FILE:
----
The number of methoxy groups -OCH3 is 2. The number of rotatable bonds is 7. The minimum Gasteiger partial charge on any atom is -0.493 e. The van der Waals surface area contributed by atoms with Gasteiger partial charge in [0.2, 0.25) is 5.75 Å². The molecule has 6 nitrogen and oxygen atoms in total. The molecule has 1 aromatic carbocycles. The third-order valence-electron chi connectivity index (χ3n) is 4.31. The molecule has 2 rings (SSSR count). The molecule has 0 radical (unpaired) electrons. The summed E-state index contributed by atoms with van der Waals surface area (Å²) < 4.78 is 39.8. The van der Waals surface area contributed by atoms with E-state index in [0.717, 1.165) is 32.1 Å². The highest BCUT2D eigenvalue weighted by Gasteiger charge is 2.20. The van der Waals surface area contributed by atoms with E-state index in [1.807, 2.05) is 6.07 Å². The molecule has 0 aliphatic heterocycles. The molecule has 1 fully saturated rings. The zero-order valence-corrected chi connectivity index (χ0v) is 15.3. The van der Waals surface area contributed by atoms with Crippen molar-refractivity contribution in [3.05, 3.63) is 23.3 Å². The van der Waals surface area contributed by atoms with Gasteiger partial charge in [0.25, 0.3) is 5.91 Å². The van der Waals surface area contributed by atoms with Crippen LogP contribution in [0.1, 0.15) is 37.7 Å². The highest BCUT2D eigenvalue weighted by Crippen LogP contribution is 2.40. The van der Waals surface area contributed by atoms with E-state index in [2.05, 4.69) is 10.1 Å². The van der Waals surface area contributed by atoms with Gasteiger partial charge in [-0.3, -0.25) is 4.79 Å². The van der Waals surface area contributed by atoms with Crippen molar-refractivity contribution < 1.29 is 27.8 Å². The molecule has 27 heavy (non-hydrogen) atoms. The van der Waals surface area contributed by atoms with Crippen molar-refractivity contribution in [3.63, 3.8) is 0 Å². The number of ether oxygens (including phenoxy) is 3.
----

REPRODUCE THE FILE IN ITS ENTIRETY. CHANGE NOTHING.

The number of methoxy groups -OCH3 is 2. The number of rotatable bonds is 7. The minimum Gasteiger partial charge on any atom is -0.493 e. The van der Waals surface area contributed by atoms with Gasteiger partial charge in [0.2, 0.25) is 5.75 Å². The molecule has 6 nitrogen and oxygen atoms in total. The molecule has 1 aromatic carbocycles. The third-order valence-electron chi connectivity index (χ3n) is 4.31. The molecule has 2 rings (SSSR count). The molecule has 0 radical (unpaired) electrons. The summed E-state index contributed by atoms with van der Waals surface area (Å²) < 4.78 is 39.8. The van der Waals surface area contributed by atoms with E-state index in [0.717, 1.165) is 32.1 Å². The highest BCUT2D eigenvalue weighted by Gasteiger charge is 2.20. The van der Waals surface area contributed by atoms with E-state index in [1.807, 2.05) is 6.07 Å². The molecule has 0 aliphatic heterocycles. The molecule has 1 fully saturated rings. The zero-order valence-corrected chi connectivity index (χ0v) is 15.3. The van der Waals surface area contributed by atoms with Crippen molar-refractivity contribution in [3.05, 3.63) is 23.3 Å². The van der Waals surface area contributed by atoms with Gasteiger partial charge in [0.25, 0.3) is 5.91 Å². The van der Waals surface area contributed by atoms with Crippen LogP contribution in [0.1, 0.15) is 37.7 Å². The highest BCUT2D eigenvalue weighted by Crippen LogP contribution is 2.40. The van der Waals surface area contributed by atoms with E-state index in [2.05, 4.69) is 10.1 Å². The van der Waals surface area contributed by atoms with Gasteiger partial charge in [-0.3, -0.25) is 4.79 Å². The van der Waals surface area contributed by atoms with Crippen molar-refractivity contribution < 1.29 is 27.8 Å². The molecule has 27 heavy (non-hydrogen) atoms. The van der Waals surface area contributed by atoms with Crippen molar-refractivity contribution in [3.63, 3.8) is 0 Å². The number of ether oxygens (including phenoxy) is 3.